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Ed Fryar, an Arizona chicken farmer, will add nearly 50 percent to his work­force next year — but only if the House tax plan becomes law. The bill will help mil­lions of Amer­icans and small business owners pay less in taxes, and its cor­porate cuts will help bring jobs and taxes to the United States.

Business tax cuts aren’t just good for mil­lionaire business owners these days. Most U.S. busi­nesses, par­tic­u­larly small busi­nesses, are set up as “pass-through cor­po­ra­tions,” meaning their owners pay per­sonal income tax on the profits instead of cor­porate tax. The House bill will drop that top rate from 39.6 percent to 25 percent — a massive break for suc­cessful small busi­nesses.

Ed Fryar owns a chicken company and was recently inter­viewed for National Public Radio’s Mar­ket­place. With the pass-through tax cut, one of the bill’s business tax cuts, he will be able to pay down his business loan in one year instead of three. And when that’s paid off, he will add 500 to 800 employees to his current 1700-man work­force. That kind of growth will raise wages, employment, and tax rev­enues at the same time.

The bill’s cor­porate tax cut is also a great boon for business. The tax cut from 35 percent to 20 percent will help bring cor­po­ra­tions and their tax rev­enues back to U.S. shores. The drop will make America com­pet­itive with other coun­tries, almost all of which has a far lower cor­porate tax rate on paper (though its effective tax rate is only slightly higher than that of other coun­tries).

Between the cor­porate and pass-through tax cuts, the House bill pro­vides serious incen­tives for large busi­nesses to con­tinue to operate and for small busi­nesses to start up in the United States. If Pres­ident Donald Trump signs the tax bill into law, U.S. busi­nesses and wages could grow faster than they have in decades.

The bill also improves per­sonal income taxes. Sophomore Joshua Waechter’s column from the Nov. 16 issue of The Col­legian, “GOP tax plan harms most Amer­icans,” misses the mark on this point. He says that the removal of certain itemized deduc­tions will hurt most Amer­icans, but that’s not true. Those removals only affect the upper classes and the other reforms in the bill balance it out for everyone else. The bill sim­plifies the tax code and pro­motes American business and wage growth for all.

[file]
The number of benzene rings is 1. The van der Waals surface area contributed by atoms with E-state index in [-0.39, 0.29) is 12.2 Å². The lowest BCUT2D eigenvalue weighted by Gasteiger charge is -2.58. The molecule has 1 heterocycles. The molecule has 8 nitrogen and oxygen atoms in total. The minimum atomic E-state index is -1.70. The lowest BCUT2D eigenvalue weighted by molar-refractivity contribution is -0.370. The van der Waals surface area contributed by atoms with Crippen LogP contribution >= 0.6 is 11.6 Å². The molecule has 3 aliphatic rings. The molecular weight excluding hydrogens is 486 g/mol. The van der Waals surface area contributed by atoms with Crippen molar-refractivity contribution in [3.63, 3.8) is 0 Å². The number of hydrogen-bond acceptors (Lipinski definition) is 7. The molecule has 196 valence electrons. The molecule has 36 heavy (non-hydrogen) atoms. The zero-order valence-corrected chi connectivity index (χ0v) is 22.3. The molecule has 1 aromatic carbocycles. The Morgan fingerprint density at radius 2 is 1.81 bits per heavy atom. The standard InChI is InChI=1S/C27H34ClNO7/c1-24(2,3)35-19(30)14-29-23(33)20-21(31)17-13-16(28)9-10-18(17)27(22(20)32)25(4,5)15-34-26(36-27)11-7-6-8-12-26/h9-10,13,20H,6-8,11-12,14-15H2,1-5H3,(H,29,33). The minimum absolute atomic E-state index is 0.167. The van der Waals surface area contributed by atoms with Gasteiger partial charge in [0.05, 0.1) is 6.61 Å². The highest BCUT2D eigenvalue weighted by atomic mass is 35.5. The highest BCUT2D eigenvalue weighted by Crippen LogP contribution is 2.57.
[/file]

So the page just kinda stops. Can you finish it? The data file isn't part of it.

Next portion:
Waechter argues against several reforms that elim­inate deduc­tions in order to sim­plify the tax code. But the vast majority of Amer­icans don’t use any of the affected deduc­tions.

He says that capping the property tax deduction at $10,000 would hurt many Amer­icans. But the average American only pays about $2,100 in property taxes. This pro­posed change would only affect Amer­icans living in high-tax states with homes worth over half a million dollars. It’s not exactly a big hit for Joe Six-Pack.

In fact, 70 percent of Amer­icans use the standard deduction, which means they don’t take any itemized deduc­tions like property tax deduction. Waechter claims the bill “elim­i­nates nec­essary deduc­tions for mil­lions of middle-income and lower-income Amer­icans.” That’s simply not true, when 70 percent of Amer­icans don’t take any of the deduc­tions men­tioned in the column, and the ones that do are mostly upper-class.

The tax bill doubles the standard deduction while elim­i­nating the smaller “per­sonal exemption.” It’s a com­pli­cated tradeoff, but it basi­cally evens out for most Amer­icans while sim­pli­fying the tax code in the process. And with the expanded child tax credit, many lower-income singles and fam­ilies will save on taxes.

The facts back this up: the Joint Com­mittee on Tax­ation shows that the tax plan would be either ben­e­ficial or neutral for the 92 percent of Amer­icans for five years. And after five years, it would still help most Amer­icans.

This sweeping reform ben­efits all income levels and cuts through the night­marish red tape of the IRS tax code. Come April, most Amer­icans’ taxes will be easier than ever — and they’ll probably even save a little. It’s what the GOP has promised for decades. If the bill passes the Senate and White House, they could finally deliver.


Noah Weinrich is a senior studying pol­itics.